Council reform on maternity leave to bring more women into politics

Councilors will have the right to take full maternity leave and temporarily co-opt someone else into their seat while they are away as part of local government reforms to be approved by ministers this week.

Members of local authorities are to be granted maternity leave for the first time, as part of efforts to encourage more women to enter politics, under proposals led by local government minister Peter Burke.

The reforms would also allow councilors to temporarily co-opt someone into their seat for reasons other than pregnancy, including if they are absent due to illness or in good faith for another reason.

This person would be paid approximately €17,500 for the replacement period, with local authorities expected to meet the costs. It would be at the sole discretion of the councilor who takes the leave to avail himself of the choice of cooptation.

Women councilors will also be entitled to claim compensation, estimated at approximately €200 per week, for secretarial support similar to that made available to female Oireachtas members who go on maternity leave, although details are yet to be announced. yet to be finalized with the Ministry of Public Service. Spending and reform.

At present, councilors are not, like members of the Dáil and Seanad, considered employees and are therefore not covered by a legal framework for matters such as maternity leave, sick leave and annual leave.

While counselors can and have taken maternity-related absences, these are not officially graded and any counselor who wishes to extend their leave beyond six months can only do so with a resolution from the local authority.

Last year, South Dublin Green Party councilor Clare O’Byrne resigned from her local authority seat shortly after giving birth and blamed the lack of maternity leave for councillors, saying that it was a serious obstacle for women in politics.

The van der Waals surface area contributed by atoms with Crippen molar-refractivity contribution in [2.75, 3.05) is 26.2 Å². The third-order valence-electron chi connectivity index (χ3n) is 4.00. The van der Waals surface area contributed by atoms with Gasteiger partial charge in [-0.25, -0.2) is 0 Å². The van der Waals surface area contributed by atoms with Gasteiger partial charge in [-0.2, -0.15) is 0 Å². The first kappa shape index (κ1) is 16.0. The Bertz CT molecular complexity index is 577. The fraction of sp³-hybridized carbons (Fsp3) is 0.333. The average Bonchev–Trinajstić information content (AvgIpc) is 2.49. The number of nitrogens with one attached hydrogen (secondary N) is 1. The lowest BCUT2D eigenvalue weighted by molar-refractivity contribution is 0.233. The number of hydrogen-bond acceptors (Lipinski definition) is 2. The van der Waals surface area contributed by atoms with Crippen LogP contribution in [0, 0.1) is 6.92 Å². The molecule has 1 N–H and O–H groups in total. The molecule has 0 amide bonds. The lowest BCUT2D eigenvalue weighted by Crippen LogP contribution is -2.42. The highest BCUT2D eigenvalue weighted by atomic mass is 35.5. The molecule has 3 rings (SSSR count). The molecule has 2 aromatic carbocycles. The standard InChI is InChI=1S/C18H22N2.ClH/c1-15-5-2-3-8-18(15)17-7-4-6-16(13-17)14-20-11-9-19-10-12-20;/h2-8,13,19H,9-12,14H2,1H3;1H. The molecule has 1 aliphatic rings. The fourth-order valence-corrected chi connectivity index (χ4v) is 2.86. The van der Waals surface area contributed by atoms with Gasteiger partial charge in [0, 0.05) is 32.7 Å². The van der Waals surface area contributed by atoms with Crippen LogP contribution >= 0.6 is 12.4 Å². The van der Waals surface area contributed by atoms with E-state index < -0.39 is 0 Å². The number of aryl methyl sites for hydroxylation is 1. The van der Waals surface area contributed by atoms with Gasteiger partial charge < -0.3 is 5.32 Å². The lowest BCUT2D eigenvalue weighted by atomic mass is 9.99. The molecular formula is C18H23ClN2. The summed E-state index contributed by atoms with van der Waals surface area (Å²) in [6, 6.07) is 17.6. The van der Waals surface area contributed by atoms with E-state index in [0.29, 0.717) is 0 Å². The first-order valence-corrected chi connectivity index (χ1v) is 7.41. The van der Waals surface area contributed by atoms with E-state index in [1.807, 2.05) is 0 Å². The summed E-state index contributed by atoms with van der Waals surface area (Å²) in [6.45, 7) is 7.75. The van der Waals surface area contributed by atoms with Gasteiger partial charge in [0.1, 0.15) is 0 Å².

Mr Burke’s proposals would amend the Local Government Act 2001 to grant a right to maternity leave to elected members of local authorities, as office holders, equivalent to the current right given to employees under the Act of 1994 on maternity protection.

The Minister for Fine Gael set up a cross-party group to consider proposals to grant maternity leave to councilors last year. The group identified greater flexibility and work-related choices offered to women who give birth while in office as positive steps to encourage more women to enter politics.

Ireland has a low rate of female participation in local government. In the 2019 local elections, 226 women candidates, or 24% women, were elected to local authorities. While a record 562 women contested the elections – up from 440 in 2014 – they made up just 28% of all candidates.

Research has indicated that the lack of a right to maternity leave is an obstacle to women’s participation in local authorities, and the Government believes that this policy should be used to increase the number of women candidates for local elections.

While Mr Burke’s plans would address the problems faced by members of local authorities, there is still no legal provision allowing ministers, TDs and senators to take leave if they become pregnant.

The government made an ad hoc arrangement for Justice Minister Helen McEntee to go on six-month maternity leave last year and Taoiseach Micheál Martin suggested a referendum might be needed to give members of the Oireachtas a right to maternity leave.

Ministers will be briefed this week that Children’s Minister Roderic O’Gorman is continuing to review maternity support for Oireachtas members and intends to bring forward legislative proposals in due course.

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